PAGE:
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The Role of a Nurse Manager

The role of a nurse manager is enormous because he/she should take responsibility for human resources management, the culture of retention, team building, and conflict management. In this respect, John Robbins, the newly appointed chief management of the Uptown Hospital, has managed to conduct an extensive overview of organizational pitfalls existing within the employed environment (Agoritas, 2009, p. 70). Specifically, the manager failed to define the existing problem until new volunteer physicians entered the working setting and introduced new behavioral patterns and approaches to medical treatment. For instance, the reluctance of the old staff to cooperate and share the experience with the new members pointed out the inconsistency policy of organizational culture (Kovner et al., 2009). The manager did not provide a strong collaborative model within which the physicians working for the hospital should act. As a result, because all principles were based on familiarity and conventions, no strategies were introduced for the staff to face organizational change.

Lack of collaborative and communicative techniques led to discrepancies in opinions and medical approaches to health care delivery. In other words, organizational culture has not been established which gave rise to confusion and organizational disorders. Most importantly, managers appointed for each department failed to integrate the main organizational strategies and impose equal influence on each member of the nurse staff. On whole, the organizational infrastructure of the hospital was destroyed because of low morale and the absence of ethical codes within the organization.

According to the manager, one of the precursors of the identified problem included cost management that created several misconceptions and biases leading to miscommunication and reluctance to collaborate. On the one hand, cost management seems to be stable due to the low rates of turnover within the department. However, slow internal movement decreased the ability of the staff to adapt to new changes and approaches to medical treatment, which, predetermines the quality and safety of treatment. Old-fashioned approaches initiated by experienced managers relied primarily on firmly established traditions. In such a way, innovations and novel opportunities introduced to the organization were rigidly confronted by the managers and their subordinates.

One of the most serious shortcomings of Robbins’s management lied in impossible to recognize the problem. The manager failed to scan the environment and define the main source of discontent among his employees. Lack of understanding and communication, as well as inability to stand organizational changes, contributed to the distortion of culture. In this respect, the failure to consider human factors in a management system can lead to significant systemic errors (Okes, 2008). In this respect, a hospital needs to introduce three steps to solving a problem. These steps involve defining the problem, highlighting the main causes, and evaluating data that either underscores the causes or eliminates those. Working out consistent steps can contribute to shaping permanent models and patterns for fighting organizational problems. In addition, an overview of nurse cases can also allow providing viable solutions to the problem. Hence, Williams (2008) provides a case of improper management and premature conclusion leading to irrelevant actions. Hence, the significance of a root cause analysis is especially increased concerning this situation.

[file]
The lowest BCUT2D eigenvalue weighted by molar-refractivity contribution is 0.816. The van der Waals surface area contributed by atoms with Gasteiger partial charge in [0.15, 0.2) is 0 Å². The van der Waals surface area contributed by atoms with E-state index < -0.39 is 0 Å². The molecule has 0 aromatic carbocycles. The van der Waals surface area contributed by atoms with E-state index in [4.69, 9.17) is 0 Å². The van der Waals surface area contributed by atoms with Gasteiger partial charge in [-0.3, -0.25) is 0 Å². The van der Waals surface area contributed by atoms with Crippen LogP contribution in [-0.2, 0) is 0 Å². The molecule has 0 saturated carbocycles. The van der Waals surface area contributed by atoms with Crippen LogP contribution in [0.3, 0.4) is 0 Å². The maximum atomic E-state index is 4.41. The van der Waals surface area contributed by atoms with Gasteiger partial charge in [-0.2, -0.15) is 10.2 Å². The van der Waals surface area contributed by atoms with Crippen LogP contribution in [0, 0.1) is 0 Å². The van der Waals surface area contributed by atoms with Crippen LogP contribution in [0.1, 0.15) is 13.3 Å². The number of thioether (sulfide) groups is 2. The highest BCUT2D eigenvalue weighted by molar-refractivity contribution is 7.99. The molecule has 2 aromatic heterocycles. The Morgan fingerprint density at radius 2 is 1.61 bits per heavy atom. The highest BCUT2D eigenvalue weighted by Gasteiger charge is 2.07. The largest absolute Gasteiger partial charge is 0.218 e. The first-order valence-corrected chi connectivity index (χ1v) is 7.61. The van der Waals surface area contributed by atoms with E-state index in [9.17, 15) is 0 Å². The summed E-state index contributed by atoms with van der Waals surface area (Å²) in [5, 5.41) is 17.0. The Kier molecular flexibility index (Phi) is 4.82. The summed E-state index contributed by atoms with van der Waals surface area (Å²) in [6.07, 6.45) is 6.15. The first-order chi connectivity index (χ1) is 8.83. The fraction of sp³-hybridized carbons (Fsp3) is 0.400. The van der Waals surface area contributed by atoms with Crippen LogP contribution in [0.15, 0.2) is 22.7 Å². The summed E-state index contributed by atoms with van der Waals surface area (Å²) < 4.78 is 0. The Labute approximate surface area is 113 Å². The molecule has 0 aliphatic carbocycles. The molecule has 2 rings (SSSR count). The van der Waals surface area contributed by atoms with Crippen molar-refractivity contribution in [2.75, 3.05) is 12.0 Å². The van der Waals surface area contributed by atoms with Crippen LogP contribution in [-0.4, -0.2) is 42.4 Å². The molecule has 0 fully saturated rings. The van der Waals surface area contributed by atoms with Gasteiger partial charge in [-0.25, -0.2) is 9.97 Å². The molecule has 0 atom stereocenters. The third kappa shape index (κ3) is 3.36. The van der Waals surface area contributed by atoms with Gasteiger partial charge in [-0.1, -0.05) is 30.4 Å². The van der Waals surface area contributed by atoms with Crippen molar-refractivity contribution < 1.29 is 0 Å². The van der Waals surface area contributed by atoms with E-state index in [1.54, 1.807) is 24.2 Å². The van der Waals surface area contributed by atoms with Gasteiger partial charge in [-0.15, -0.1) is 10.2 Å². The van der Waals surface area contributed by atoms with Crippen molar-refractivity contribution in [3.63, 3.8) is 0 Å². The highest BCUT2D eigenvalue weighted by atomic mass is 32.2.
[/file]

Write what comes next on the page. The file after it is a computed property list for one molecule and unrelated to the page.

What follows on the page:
References

Agoritas, S. (2009). Short Case 2: Manager Moral at the Uptown Hospital. IN A.R. Kovner, A.S. McAlearney., & D. Neuhauser. (Eds.). Health services management: Cases, readings, and commentary (9th ed.). Chicago: Health Administration Press. pp. 69-71.

Kovner, A. R., McAlearney, A. S., & Neuhauser, D. (Eds.). (2009). Health services management: Cases, readings, and commentary (9th ed.). Chicago: Health Administration Press.

Okes, D. (2008). The human side of root cause analysis. Journal for Quality & Participation, 31(3), 20-29.

Williams, L. (2008). Liability landscape. The value of a root cause analysis. Long-Term Living: For the Continuing Care Professional, 57(11), 34-37.

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